Yet another set of dishonest politicians will be after your vote at the general election. However, in some cases they are calling themselves 'socialist'. Our analysis of them is not based upon some narrow sectarianism—it's based upon principle. We do not, nor have we ever, supported capitalist parties, especially those that dress up in revolutionary garb in order to hoodwink the workers. Parties such as TUSC are an expression of all the political mistakes made by the working class last century—from the Labour Party to the Soviet Union. We do not doubt that well-meaning individuals get caught up in such chicanery for no other reason than a desire to see a better world. However, sentiment can never be a substitute for the class struggle.
The Green Party sees itself as the political arm of the wider environmental movement, arguing that it is not enough to be a pressure group, however militant, like Greenpeace or Friends of the Earth. Greens, it says, should organise as well to contest elections with the eventual aim of forming a Green government that could pass laws and impose taxes to protect the environment. We say that no
Capitalism is a splintered society; divided not just by sectional ownership of the means of production but by the economic rivalry of independent states striving to exercise authority over given geographical areas. Conventional political parties endorse the framework of capitalism and compete to win control over the state and to administer the economic system within its boundaries, which necessarily means perpetuating the wages system and the persistent hardship for wage and salary earners. The policies propounded by these parties are similar because they are manifestations of the same political imperative – a continuation of capitalism – and are distinguishable only to the extent that they propose different organisation methods to administer the same economic system.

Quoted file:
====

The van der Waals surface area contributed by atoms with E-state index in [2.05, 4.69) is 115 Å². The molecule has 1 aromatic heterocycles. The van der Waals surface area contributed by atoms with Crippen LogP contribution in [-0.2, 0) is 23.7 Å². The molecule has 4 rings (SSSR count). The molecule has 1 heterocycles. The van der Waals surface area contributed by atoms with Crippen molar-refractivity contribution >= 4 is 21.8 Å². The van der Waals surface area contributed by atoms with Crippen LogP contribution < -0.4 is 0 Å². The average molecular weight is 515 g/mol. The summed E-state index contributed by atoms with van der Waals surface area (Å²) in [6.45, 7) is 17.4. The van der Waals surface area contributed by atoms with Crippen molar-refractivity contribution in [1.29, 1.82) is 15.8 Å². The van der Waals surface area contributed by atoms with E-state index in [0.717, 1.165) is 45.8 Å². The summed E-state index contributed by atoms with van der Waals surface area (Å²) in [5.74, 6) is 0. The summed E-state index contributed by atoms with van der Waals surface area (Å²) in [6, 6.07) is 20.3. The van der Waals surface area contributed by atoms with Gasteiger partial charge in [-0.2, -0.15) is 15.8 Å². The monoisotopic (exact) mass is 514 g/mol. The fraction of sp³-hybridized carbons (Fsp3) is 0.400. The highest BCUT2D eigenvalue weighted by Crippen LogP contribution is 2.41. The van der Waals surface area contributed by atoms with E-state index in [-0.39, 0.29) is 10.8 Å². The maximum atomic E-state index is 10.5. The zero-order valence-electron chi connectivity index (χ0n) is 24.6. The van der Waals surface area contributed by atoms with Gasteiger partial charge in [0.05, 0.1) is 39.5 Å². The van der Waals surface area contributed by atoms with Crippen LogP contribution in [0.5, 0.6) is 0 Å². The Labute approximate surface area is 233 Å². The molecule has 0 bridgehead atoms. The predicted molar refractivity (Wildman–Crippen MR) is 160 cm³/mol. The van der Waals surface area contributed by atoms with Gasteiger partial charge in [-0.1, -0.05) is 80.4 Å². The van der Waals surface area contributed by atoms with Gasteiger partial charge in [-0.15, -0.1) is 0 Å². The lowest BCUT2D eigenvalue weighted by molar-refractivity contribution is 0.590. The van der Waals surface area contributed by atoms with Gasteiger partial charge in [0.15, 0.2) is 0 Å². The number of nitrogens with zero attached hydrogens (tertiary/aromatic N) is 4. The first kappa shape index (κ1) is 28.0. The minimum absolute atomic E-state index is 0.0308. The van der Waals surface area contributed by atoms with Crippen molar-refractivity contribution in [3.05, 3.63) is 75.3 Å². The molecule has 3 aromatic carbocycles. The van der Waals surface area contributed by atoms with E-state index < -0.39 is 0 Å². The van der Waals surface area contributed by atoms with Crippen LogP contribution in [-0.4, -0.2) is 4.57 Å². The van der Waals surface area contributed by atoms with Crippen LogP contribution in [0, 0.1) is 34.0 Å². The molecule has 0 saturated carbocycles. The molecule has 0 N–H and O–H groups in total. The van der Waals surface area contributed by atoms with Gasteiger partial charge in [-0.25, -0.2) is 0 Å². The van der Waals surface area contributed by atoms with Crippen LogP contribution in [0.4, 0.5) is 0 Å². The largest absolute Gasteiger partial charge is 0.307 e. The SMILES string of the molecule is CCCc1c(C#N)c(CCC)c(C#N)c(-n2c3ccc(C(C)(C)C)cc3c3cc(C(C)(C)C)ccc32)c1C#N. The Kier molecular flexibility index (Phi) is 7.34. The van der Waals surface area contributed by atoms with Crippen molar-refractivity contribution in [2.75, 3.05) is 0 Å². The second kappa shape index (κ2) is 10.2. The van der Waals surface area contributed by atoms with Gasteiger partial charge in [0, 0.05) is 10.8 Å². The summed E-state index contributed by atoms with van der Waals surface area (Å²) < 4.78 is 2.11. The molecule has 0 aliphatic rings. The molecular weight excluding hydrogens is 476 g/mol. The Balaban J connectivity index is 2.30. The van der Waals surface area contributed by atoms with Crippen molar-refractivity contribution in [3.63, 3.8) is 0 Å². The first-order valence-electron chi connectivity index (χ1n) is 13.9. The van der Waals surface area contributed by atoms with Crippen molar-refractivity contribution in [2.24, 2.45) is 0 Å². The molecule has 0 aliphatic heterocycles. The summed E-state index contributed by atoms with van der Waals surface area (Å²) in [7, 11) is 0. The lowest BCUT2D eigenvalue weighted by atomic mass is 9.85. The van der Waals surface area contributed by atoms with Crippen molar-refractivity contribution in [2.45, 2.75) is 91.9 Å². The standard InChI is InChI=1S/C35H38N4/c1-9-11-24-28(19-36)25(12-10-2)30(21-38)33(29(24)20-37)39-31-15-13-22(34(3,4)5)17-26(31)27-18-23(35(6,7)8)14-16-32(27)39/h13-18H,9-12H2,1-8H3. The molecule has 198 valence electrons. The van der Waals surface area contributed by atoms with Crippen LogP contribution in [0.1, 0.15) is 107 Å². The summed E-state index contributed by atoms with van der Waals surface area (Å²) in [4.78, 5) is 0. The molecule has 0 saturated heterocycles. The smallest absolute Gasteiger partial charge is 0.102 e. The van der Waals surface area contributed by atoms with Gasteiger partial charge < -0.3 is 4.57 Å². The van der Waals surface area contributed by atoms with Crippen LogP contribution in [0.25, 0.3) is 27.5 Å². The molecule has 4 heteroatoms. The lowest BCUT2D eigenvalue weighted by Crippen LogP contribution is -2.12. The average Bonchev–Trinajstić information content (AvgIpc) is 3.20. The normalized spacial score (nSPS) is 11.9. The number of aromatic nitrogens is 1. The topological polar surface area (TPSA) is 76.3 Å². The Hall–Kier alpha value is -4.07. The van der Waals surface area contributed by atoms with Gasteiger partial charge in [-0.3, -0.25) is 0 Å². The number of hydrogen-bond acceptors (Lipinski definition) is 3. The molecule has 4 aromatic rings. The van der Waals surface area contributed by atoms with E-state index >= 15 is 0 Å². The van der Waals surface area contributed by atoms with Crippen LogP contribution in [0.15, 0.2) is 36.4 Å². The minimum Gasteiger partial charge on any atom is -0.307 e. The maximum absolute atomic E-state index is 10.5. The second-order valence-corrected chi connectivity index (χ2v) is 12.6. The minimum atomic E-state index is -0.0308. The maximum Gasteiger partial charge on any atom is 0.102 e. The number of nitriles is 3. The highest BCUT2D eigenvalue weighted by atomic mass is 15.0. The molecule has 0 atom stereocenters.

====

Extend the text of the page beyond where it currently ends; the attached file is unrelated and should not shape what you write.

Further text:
UKIP can make huge gains in the elections proclaiming the merits of British sovereignty. We can only wonder at the mainstream parties fears of a surge in support for UKIP. Considering the views of the Labour and Conservative parties on asylum seekers and migrant their objections to UKIP do seem a little hypocritical. They may genuinely abhor the racists in UKIP but have been unsuccessful in confronting them where they have made political gains because to do so would mean acknowledging the shortcomings of a system which they champion and which gives rise to the politics of racism. If anything the rise of UKIP is the product of the total failure of all the reformist parties to make capitalism a fit society to live in. And this is not the fault of the mainstream parties, for they are controlled by the system and not vice versa despite their claims and promises. When capitalism fails to deliver, when despondency and shattered hopes arise from the stench of the failed promises and expectations that litter the political landscape, is it any wonder that workers fall for the scapegoating lies of nationalists and the quick fix they offer?
Governments do not have a free hand to do what is sensible or desirable. They can only act within the narrow limits imposed by the profit-driven market system whose rules are “profits first” and “you can’t buck the market”.